The main point of interest connected with the dingo relates to its origin; that is to say, whether it is a member of the indigenous Australian fauna (among which it is the only large placental mammal), or whether it has been introduced into the country by man. There seems to be no doubt that fossilized remains of the dingo occur intermingled with those of the extinct Australian mammals, such as giant kangaroos, giant wombats and the still more gigantic Diprotodon. And since remains of man have apparently not yet been detected in these deposits, it has been thought by some naturalists that the dingo must be an indigenous species. This was the opinion of Sir Frederick McCoy, by whom the deposits in question were regarded as probably of Pliocene age. A similar view is adopted by D. Ogilvy in a Catalogue of Australian Mammals, published at Sydney in 1892; the writer going however one step further and expressing the belief that the dingo is the ancestor of all domesticated dogs. The latter contention cannot for a moment be sustained; and there are also strong arguments against the indigenous origin of the dingo. That the animal now occurs in a wild state is no argument whatever as to its being indigenous, seeing that a domesticated breed introduced by man into a new country abounding in game would almost certainly revert to the wild state. The apparent absence of human remains in the beds yielding dingo teeth and bones (which are almost certainly not older than the Pleistocene) is of only negative value, and liable to be upset by new discoveries. Then, again (as has been pointed out by R. I. Pocock in the first part of the Kennel Encyclopaedia, 1907), the absence of any really wild species of the typical group of the genus Canis between Burma and Siam on the one hand and Australia on the other is a very strong argument against the dingo being indigenous, seeing that, whether brought by man or having travelled thither of its own accord, the dingo must have reached its present habitat by way of the Austro-Malay archipelago. If it had followed that route in the course of nature, it is inconceivable that it would not still be found on some portions of the route. On the supposition that the dingo was introduced by man, we have now fairly decisive evidence that the native Australian, in place of being (as formerly supposed) a member of the negro stock, is a low type of Caucasian allied to the Veddahs of Ceylon and the Toalas of Celebes. Consequently the Australian natives must be presumed to have reached the island-continent by way of Malaya; and if this be admitted, nothing is more likely than that they should have been accompanied by pariah dogs of the Indian type. Confirmation of this is afforded by the occurrence in the mountains of Java of a pariah-like dog which has reverted to an almost completely wild condition; and likewise by the fact that the old voyagers met with dogs more or less similar to the dingo in New Guinea, New Zealand and the Solomon and certain other of the smaller Pacific islands. On the whole, then, the most probable explanation of the case is that the dingo is an introduced species closely allied to the Indian pariah dog. Whether the latter represents a truly wild type now extinct, cannot be determined. If so, all pariahs should be classed with the Australian warrigal under the name of Canis dingo. If, on the other hand, pariahs, and consequently the dingo, cannot be separated specifically from the domesticated dogs of western Europe, then the dingo should be designated Canis familiaris dingo.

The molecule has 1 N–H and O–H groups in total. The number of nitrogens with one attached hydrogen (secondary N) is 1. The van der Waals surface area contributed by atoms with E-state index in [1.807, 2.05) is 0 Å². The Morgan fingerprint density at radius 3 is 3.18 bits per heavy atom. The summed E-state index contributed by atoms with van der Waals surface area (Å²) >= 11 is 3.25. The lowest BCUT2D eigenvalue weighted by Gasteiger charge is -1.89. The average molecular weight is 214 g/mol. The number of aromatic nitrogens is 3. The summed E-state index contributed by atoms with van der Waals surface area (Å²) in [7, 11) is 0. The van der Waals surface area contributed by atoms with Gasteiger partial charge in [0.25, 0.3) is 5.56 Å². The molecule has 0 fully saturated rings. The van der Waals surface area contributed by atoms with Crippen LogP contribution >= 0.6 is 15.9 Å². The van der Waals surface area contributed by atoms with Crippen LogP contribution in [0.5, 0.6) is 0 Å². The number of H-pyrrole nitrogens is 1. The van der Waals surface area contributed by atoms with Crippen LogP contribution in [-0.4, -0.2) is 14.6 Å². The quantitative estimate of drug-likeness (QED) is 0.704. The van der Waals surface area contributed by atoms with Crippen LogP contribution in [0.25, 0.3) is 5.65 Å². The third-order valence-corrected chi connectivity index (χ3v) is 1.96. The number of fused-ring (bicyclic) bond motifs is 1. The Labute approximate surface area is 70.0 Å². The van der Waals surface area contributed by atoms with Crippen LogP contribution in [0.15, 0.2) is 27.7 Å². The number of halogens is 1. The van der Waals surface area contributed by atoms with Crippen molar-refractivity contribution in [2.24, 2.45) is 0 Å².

(R. L.*)


DINGWALL, a royal and police burgh and county town of the shire of Ross and Cromarty, Scotland. Pop. (1901) 2519. It is situated near the head of Cromarty Firth where the valley of the Peffery unites with the alluvial lands at the mouth of the Conon, 18½ m. N.W. of Inverness by the Highland railway. Its name, derived from the Scandinavian Thingvöllr, “field or meeting-place of the thing,” or local assembly, preserves the Norse origin of the town; its Gaelic designation is Inverpefferon, “the mouth of the Peffery.” The 18th-century town house, and some remains of the ancient mansion of the once powerful earls of Ross still exist. There is also a public park. An obelisk, 57 ft. high, was erected over the grave of the 1st earl of Cromarty. The town belongs to the Wick district group of parliamentary burghs. It is a flourishing distributing centre and has an important corn market and auction marts. Some shipping is carried on at the harbour at the mouth of the Peffery, about a mile below the burgh. Branch lines of the Highland railway run to Strathpeffer and to Strome Ferry and Kyle of Lochalsh (for Skye). Alexander II. created Dingwall a royal borough in 1226, and its charter was renewed by James IV. On the top of Knockfarrel (Gaelic, cnoc, hill; faire, watch, or guard), a hill about 3 m. to the west, is a large and very complete vitrified fort with ramparts.


DINKA (called by the Arabs Jange), a widely spread negro people dwelling on the right bank of the White Nile to about 12° N., around the mouth of the Babr-el-Ghazal, along the right bank of that river and on the banks of the lower Sobat. Like the Shilluk, they were greatly harried from the north by Nuba-Arabic tribes, but remained comparatively free owing to the vast extent of their country, estimated to cover 40,000 sq. m., and their energy in defending themselves. They are a tall race with skins of almost blue black. The men wear practically no clothes, married women having a short apron, and unmarried girls a fringe of iron cones round the waist. They tattoo themselves with tribal marks, and extract the lower incisors; they also pierce the ears and lip for the attachment of ornaments, and wear a variety of feather, iron, ivory and brass ornaments. Nearly all shave the head, but some give the hair a reddish colour by moistening it with animal matter. Polygamy is general; some headmen have as many as thirty or more wives; but six is the average number. They are great cattle and sheep breeders; the men tend their beasts with great devotion, despising agriculture,